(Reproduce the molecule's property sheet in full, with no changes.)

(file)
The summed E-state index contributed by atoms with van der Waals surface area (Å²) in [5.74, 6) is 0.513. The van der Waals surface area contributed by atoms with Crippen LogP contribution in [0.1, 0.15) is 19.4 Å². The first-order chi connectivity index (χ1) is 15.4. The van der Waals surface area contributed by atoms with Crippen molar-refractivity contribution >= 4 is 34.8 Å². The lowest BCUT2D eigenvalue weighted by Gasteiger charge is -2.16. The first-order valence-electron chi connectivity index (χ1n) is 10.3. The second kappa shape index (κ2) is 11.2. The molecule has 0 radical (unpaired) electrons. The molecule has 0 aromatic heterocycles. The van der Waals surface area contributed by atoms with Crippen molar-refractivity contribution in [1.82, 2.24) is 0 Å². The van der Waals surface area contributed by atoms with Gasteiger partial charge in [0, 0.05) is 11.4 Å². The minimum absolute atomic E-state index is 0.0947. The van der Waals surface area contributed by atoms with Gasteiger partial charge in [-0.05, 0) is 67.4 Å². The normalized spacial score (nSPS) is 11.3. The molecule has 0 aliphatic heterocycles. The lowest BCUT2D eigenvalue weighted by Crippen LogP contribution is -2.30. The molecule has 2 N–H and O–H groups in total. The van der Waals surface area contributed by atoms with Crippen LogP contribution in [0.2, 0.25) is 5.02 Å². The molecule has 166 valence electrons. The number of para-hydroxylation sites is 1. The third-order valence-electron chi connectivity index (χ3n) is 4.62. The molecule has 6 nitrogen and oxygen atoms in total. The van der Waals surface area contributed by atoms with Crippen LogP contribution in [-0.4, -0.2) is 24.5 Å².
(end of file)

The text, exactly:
The summed E-state index contributed by atoms with van der Waals surface area (Å²) in [5.74, 6) is 0.513. The van der Waals surface area contributed by atoms with Crippen LogP contribution in [0.1, 0.15) is 19.4 Å². The first-order chi connectivity index (χ1) is 15.4. The van der Waals surface area contributed by atoms with Crippen molar-refractivity contribution >= 4 is 34.8 Å². The lowest BCUT2D eigenvalue weighted by Gasteiger charge is -2.16. The first-order valence-electron chi connectivity index (χ1n) is 10.3. The second kappa shape index (κ2) is 11.2. The molecule has 0 radical (unpaired) electrons. The molecule has 0 aromatic heterocycles. The van der Waals surface area contributed by atoms with Crippen molar-refractivity contribution in [1.82, 2.24) is 0 Å². The van der Waals surface area contributed by atoms with Gasteiger partial charge in [0, 0.05) is 11.4 Å². The minimum absolute atomic E-state index is 0.0947. The van der Waals surface area contributed by atoms with Gasteiger partial charge in [-0.05, 0) is 67.4 Å². The normalized spacial score (nSPS) is 11.3. The molecule has 0 aliphatic heterocycles. The lowest BCUT2D eigenvalue weighted by Crippen LogP contribution is -2.30. The molecule has 2 N–H and O–H groups in total. The van der Waals surface area contributed by atoms with Crippen LogP contribution in [0.2, 0.25) is 5.02 Å². The molecule has 166 valence electrons. The number of para-hydroxylation sites is 1. The third-order valence-electron chi connectivity index (χ3n) is 4.62. The molecule has 6 nitrogen and oxygen atoms in total. The van der Waals surface area contributed by atoms with Crippen LogP contribution in [-0.4, -0.2) is 24.5 Å².